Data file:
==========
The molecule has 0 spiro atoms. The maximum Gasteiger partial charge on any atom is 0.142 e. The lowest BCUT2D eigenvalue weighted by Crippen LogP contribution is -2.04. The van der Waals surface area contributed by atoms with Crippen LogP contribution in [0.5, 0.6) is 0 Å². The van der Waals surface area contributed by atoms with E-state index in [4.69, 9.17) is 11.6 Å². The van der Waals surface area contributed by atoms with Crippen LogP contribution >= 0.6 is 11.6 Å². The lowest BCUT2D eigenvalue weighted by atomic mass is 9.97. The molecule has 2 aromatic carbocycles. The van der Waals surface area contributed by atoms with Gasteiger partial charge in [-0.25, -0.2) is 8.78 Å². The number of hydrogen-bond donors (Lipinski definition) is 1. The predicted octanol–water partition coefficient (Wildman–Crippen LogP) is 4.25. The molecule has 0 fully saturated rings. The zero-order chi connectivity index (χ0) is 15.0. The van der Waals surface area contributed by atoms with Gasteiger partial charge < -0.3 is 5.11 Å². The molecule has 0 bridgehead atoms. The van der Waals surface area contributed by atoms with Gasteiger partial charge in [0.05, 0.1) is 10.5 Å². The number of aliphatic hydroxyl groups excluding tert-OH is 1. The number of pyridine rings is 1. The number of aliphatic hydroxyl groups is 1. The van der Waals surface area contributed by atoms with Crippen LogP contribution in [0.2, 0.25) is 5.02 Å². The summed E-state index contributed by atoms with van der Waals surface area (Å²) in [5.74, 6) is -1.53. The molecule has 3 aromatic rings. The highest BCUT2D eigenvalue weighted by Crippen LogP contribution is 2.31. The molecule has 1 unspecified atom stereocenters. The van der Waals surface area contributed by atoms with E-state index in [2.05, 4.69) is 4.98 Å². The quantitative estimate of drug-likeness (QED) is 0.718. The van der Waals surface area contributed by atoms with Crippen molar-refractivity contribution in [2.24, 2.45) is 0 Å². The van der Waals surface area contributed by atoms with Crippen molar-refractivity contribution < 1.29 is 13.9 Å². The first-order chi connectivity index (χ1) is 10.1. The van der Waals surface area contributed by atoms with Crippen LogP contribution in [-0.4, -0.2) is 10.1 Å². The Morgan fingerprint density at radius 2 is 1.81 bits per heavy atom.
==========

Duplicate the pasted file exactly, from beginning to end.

The molecule has 0 spiro atoms. The maximum Gasteiger partial charge on any atom is 0.142 e. The lowest BCUT2D eigenvalue weighted by Crippen LogP contribution is -2.04. The van der Waals surface area contributed by atoms with Crippen LogP contribution in [0.5, 0.6) is 0 Å². The van der Waals surface area contributed by atoms with E-state index in [4.69, 9.17) is 11.6 Å². The van der Waals surface area contributed by atoms with Crippen LogP contribution >= 0.6 is 11.6 Å². The lowest BCUT2D eigenvalue weighted by atomic mass is 9.97. The molecule has 2 aromatic carbocycles. The van der Waals surface area contributed by atoms with Gasteiger partial charge in [-0.25, -0.2) is 8.78 Å². The number of hydrogen-bond donors (Lipinski definition) is 1. The predicted octanol–water partition coefficient (Wildman–Crippen LogP) is 4.25. The molecule has 0 fully saturated rings. The zero-order chi connectivity index (χ0) is 15.0. The van der Waals surface area contributed by atoms with Gasteiger partial charge < -0.3 is 5.11 Å². The molecule has 0 bridgehead atoms. The van der Waals surface area contributed by atoms with Gasteiger partial charge in [0.05, 0.1) is 10.5 Å². The number of aliphatic hydroxyl groups excluding tert-OH is 1. The number of pyridine rings is 1. The number of aliphatic hydroxyl groups is 1. The van der Waals surface area contributed by atoms with Crippen LogP contribution in [0.2, 0.25) is 5.02 Å². The summed E-state index contributed by atoms with van der Waals surface area (Å²) in [5.74, 6) is -1.53. The molecule has 3 aromatic rings. The highest BCUT2D eigenvalue weighted by Crippen LogP contribution is 2.31. The molecule has 1 unspecified atom stereocenters. The van der Waals surface area contributed by atoms with E-state index in [2.05, 4.69) is 4.98 Å². The quantitative estimate of drug-likeness (QED) is 0.718. The van der Waals surface area contributed by atoms with Crippen molar-refractivity contribution in [2.24, 2.45) is 0 Å². The van der Waals surface area contributed by atoms with Crippen molar-refractivity contribution < 1.29 is 13.9 Å². The first-order chi connectivity index (χ1) is 10.1. The van der Waals surface area contributed by atoms with Crippen LogP contribution in [-0.4, -0.2) is 10.1 Å². The Morgan fingerprint density at radius 2 is 1.81 bits per heavy atom.